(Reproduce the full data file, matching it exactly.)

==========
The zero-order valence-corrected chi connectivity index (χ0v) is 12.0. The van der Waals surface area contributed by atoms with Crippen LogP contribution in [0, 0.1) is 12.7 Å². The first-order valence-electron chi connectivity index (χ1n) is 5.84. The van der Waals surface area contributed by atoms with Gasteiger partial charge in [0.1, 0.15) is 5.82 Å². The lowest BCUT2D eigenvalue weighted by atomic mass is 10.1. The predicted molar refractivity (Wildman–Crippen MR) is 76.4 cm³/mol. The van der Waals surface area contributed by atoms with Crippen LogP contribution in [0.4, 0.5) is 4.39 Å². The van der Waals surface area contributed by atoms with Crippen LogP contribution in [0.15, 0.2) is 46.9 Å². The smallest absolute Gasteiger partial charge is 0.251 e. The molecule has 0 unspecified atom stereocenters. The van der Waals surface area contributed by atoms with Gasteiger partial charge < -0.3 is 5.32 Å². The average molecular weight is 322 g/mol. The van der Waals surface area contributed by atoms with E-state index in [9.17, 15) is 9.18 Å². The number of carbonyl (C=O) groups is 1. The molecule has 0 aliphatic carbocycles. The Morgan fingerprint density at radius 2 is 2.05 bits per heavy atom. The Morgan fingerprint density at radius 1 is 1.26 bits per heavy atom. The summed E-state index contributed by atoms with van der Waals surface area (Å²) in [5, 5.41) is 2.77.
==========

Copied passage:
The zero-order valence-corrected chi connectivity index (χ0v) is 12.0. The van der Waals surface area contributed by atoms with Crippen LogP contribution in [0, 0.1) is 12.7 Å². The first-order valence-electron chi connectivity index (χ1n) is 5.84. The van der Waals surface area contributed by atoms with Gasteiger partial charge in [0.1, 0.15) is 5.82 Å². The lowest BCUT2D eigenvalue weighted by atomic mass is 10.1. The predicted molar refractivity (Wildman–Crippen MR) is 76.4 cm³/mol. The van der Waals surface area contributed by atoms with Crippen LogP contribution in [0.4, 0.5) is 4.39 Å². The van der Waals surface area contributed by atoms with Crippen LogP contribution in [0.15, 0.2) is 46.9 Å². The smallest absolute Gasteiger partial charge is 0.251 e. The molecule has 0 unspecified atom stereocenters. The van der Waals surface area contributed by atoms with Gasteiger partial charge < -0.3 is 5.32 Å². The average molecular weight is 322 g/mol. The van der Waals surface area contributed by atoms with E-state index in [9.17, 15) is 9.18 Å². The number of carbonyl (C=O) groups is 1. The molecule has 0 aliphatic carbocycles. The Morgan fingerprint density at radius 2 is 2.05 bits per heavy atom. The Morgan fingerprint density at radius 1 is 1.26 bits per heavy atom. The summed E-state index contributed by atoms with van der Waals surface area (Å²) in [5, 5.41) is 2.77.